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Sanctorum depicts an indigenous community living in the rural villages of Mexico producing marihuana for the infamous drug cartels in the country. As so many others, they are trapped in the middle of the ongoing war between the government and the cartels – a conflict that has only escalated over the last decade.
Through this contemporary perspective, director Joshua Gil displays how the war hits hardest on the neglected indigenous communities in Mexico. Here are none of the exhausted genre conventions we’ve seen a thousand times before in depictions of the drug wars. On the contrary, Sanctorum is a mythological experience, full of puzzling events. The cinematography, also courtesy of the director, is striking. The beautiful, otherworldly tableaus stand in stark contrast to the hard-hitting and brutal realities they depict. This makes Sanctorum an unusual, and highly recommended, cinema experience.
Johanne Svendsen Rognlien
Read Kinomagasinet's review of Sanctorum here (in Norwegian).
Joshua Gil (b. 1976) holds a degree in Cinematography from Cinema and Audiovisual School of Catalonia (ESCAC) in Barcelona. His career started as assistant cinematographer on Carlos Reygadas’ film Japón in 2002. He has worked as a cinematographer on several films, including his own. His feature film debut as a director La Maldad premiered at the Berlinale in 2015, while Sanctorum had its international premiere at Venice International Film Festival last year.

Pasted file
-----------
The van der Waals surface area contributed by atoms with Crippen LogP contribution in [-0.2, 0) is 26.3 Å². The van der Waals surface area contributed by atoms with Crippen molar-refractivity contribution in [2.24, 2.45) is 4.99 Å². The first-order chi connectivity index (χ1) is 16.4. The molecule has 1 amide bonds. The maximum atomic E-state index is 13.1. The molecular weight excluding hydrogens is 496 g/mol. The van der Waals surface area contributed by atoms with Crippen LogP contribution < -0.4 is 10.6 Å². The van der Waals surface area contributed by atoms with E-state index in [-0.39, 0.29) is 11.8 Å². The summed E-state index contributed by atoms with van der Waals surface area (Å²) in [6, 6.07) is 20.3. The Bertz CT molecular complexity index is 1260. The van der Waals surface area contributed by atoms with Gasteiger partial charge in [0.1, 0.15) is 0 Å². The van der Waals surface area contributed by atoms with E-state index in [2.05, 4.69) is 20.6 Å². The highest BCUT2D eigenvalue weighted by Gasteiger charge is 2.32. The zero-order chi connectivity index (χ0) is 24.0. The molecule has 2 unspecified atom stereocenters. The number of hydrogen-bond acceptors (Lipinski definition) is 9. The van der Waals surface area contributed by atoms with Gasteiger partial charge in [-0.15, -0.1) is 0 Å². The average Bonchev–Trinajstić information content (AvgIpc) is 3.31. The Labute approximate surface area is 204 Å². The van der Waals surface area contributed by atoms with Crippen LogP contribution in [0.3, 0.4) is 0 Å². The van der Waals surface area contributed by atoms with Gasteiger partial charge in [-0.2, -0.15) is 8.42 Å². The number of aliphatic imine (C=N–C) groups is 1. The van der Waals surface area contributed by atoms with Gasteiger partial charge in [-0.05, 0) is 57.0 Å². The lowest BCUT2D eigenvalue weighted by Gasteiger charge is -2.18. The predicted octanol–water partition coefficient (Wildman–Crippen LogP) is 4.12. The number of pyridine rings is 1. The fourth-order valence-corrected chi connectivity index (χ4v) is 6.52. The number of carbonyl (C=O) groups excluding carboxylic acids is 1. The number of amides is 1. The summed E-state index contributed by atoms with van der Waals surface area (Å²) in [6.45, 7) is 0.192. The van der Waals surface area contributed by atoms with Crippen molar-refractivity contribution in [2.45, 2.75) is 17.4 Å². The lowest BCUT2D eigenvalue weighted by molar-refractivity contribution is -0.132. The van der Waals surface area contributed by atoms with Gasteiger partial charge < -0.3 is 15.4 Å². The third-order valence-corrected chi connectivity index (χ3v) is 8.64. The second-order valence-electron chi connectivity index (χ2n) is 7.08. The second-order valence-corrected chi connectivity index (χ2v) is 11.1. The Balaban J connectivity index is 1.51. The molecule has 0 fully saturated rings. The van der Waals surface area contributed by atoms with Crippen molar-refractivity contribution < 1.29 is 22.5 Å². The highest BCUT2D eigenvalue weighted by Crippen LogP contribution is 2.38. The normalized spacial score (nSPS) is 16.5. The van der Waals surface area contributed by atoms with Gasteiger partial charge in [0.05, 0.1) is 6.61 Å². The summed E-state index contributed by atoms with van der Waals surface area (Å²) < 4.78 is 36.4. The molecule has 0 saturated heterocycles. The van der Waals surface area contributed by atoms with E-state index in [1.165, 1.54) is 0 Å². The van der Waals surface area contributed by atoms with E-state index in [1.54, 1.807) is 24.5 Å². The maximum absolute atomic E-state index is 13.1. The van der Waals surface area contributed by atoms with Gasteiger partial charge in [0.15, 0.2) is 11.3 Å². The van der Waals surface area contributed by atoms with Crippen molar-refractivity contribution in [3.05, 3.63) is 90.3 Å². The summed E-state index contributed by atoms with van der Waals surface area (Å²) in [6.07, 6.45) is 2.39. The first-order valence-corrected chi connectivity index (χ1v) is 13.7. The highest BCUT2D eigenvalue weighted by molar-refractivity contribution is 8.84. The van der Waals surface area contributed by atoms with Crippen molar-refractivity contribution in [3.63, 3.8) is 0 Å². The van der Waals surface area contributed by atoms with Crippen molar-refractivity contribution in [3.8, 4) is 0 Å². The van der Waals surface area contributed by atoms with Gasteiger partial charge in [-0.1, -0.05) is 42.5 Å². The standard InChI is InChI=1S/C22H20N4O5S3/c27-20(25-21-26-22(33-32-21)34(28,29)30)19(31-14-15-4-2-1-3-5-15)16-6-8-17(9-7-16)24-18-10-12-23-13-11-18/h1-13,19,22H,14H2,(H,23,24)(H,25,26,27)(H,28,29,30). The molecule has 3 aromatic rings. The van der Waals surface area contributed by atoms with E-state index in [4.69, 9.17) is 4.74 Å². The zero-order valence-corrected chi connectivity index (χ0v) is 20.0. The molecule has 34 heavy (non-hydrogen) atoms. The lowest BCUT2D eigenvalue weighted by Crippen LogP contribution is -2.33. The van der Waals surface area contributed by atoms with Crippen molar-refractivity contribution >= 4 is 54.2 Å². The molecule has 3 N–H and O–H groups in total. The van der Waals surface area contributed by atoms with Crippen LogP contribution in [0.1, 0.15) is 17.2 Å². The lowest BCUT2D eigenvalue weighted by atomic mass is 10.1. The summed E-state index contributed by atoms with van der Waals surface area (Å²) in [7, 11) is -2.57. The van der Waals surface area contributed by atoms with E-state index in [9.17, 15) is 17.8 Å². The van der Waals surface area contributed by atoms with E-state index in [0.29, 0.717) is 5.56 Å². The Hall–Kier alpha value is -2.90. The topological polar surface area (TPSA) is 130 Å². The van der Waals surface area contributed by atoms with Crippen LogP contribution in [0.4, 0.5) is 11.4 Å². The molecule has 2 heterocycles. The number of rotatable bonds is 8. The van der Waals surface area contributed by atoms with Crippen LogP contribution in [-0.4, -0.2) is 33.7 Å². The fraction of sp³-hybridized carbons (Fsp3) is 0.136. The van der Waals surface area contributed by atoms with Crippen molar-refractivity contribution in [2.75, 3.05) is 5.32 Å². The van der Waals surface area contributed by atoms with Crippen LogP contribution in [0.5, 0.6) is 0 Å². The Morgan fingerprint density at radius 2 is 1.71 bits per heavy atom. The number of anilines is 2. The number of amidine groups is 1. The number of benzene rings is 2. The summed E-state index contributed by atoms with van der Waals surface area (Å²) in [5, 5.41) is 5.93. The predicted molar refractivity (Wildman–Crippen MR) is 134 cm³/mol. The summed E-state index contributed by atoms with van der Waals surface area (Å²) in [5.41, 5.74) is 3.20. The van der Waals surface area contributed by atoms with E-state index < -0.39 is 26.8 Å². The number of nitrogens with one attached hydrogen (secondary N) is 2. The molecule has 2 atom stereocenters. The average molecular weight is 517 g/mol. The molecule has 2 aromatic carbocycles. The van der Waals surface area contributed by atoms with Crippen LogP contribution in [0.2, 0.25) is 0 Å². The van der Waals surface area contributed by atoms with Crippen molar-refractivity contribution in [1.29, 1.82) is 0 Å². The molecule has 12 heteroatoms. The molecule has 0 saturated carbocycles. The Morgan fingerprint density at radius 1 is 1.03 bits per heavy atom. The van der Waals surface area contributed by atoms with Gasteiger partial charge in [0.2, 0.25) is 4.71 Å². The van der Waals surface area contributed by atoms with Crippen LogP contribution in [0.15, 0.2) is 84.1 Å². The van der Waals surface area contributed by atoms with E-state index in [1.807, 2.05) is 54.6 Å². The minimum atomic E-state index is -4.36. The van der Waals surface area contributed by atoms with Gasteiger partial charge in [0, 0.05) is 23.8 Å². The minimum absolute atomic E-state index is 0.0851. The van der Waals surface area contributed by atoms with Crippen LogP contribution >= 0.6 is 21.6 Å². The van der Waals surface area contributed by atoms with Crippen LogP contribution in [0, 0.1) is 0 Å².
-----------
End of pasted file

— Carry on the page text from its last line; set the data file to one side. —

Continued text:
This film is part of
Country Mexico, Dominican Republic, Qatar
Director Joshua Gil
Screenplay Joshua Gil
Cinematography Joshua Gil, Mateo Guzmán
Producer Marion d'Ornano, Joshua Gil, Georgina González, Laura Imperiale, Rodrigo Iturralde
Cast Erwin Antonio Pérez Jiménez, Nereyda Pérez Vásquez, Virgen Vázquez Torres, Javier Bautista González, Damián D. Martinez
Runtime 1h 24m
Age limit 15